By Vasilios J. Kalogredis, J.D.
Over the past decade or so, it was not uncommon for physicians who had previously been in private practice to become employed by a larger entity (such as a hospital, managed care organization, management company, teaching institution, and the like).
In most of those instances, the doctors involved negotiated and executed lengthy and complex Agreements with the employer. In some instances, the doctor sold his prior practice to the new employer before being engaged by it. That often involved Practice Sale Documents, Noncompete Agreements, in addition to the Employment Agreement.
Some physicians have been quite satisfied with their arrangements and have continued to work for the larger employer after the initial employment term ended.
Other physicians determined that they would only continue on through the end of the initial term of the Employment Agreement and then move on to other opportunities.
The options available to such a physician are a function of several things. First of all, what type of work does the doctor want to do going forward? Does he or she want to continue clinical practice work only or primarily, or does he or she want to do different things?
Furthermore, some doctors have decided that they much prefer a smaller, private practice setting and desire that route.
Others determined that they would prefer another larger employer after their present Agreement ends.
Others have determined that they want to move onto another nonclincial aspect of health care (for example, teaching, pharmaceuticals or management).
It is clear that one important aspect of determining what options to pursue is what the doctor’s desires are.
However, another important aspect relates to what the documentation executed by the physician allows the doctor to do post-employment termination. For example, many Employment Agreements have covenants not to compete. They generally would limit the ability of a departing doctor to practice medicine (or a specific sub-specialty of medicine) for a period of time (perhaps two years) after leaving the employment, within a specified geographic area. Without getting into all of the legalities of the enforceability of a restrictive covenant (which would be an article in and of itself) suffice it to say that if a physician has executed an Agreement with such a provision, that doctor must be wary of taking any steps that might cause him or her to violate such a provision, unless he or she wants to take a chance as to what might happen in a court of law.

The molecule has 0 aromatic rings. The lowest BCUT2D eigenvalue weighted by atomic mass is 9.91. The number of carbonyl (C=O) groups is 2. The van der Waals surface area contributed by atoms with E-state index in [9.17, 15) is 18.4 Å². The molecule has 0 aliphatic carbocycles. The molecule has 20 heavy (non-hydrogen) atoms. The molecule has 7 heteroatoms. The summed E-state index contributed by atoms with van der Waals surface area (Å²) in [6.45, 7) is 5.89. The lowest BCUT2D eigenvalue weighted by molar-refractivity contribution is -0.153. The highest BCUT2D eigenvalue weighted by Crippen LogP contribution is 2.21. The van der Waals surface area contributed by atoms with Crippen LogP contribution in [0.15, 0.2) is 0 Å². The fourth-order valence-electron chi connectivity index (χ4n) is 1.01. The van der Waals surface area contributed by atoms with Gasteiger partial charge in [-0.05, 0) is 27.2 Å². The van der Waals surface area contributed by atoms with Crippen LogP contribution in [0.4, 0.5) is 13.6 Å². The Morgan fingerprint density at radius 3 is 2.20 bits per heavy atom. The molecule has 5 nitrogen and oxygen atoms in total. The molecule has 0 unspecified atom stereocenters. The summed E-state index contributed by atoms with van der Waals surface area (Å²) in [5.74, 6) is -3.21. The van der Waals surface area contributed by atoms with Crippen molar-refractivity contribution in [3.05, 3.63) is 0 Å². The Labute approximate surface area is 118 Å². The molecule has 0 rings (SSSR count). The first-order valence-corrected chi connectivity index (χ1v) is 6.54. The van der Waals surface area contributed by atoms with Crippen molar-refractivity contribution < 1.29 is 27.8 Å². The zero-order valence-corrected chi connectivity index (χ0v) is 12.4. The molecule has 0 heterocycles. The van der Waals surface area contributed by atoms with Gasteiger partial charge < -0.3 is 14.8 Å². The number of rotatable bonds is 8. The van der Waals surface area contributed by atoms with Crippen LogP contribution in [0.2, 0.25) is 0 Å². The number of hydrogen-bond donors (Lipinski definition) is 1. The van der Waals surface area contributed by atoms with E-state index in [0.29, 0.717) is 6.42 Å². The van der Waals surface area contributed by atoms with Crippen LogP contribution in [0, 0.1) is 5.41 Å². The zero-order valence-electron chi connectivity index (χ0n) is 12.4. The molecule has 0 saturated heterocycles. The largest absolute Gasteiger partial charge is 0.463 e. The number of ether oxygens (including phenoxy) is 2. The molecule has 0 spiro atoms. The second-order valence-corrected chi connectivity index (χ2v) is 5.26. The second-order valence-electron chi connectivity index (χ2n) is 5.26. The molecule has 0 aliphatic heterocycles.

The important thing here is to clearly understand (ideally with the assistance of experienced legal counsel) what it is that the doctor has agreed not to do from a restrictive covenant standpoint. The doctor would then have to evaluate what his options are and what his tolerance for risk is with all of the cards on the table.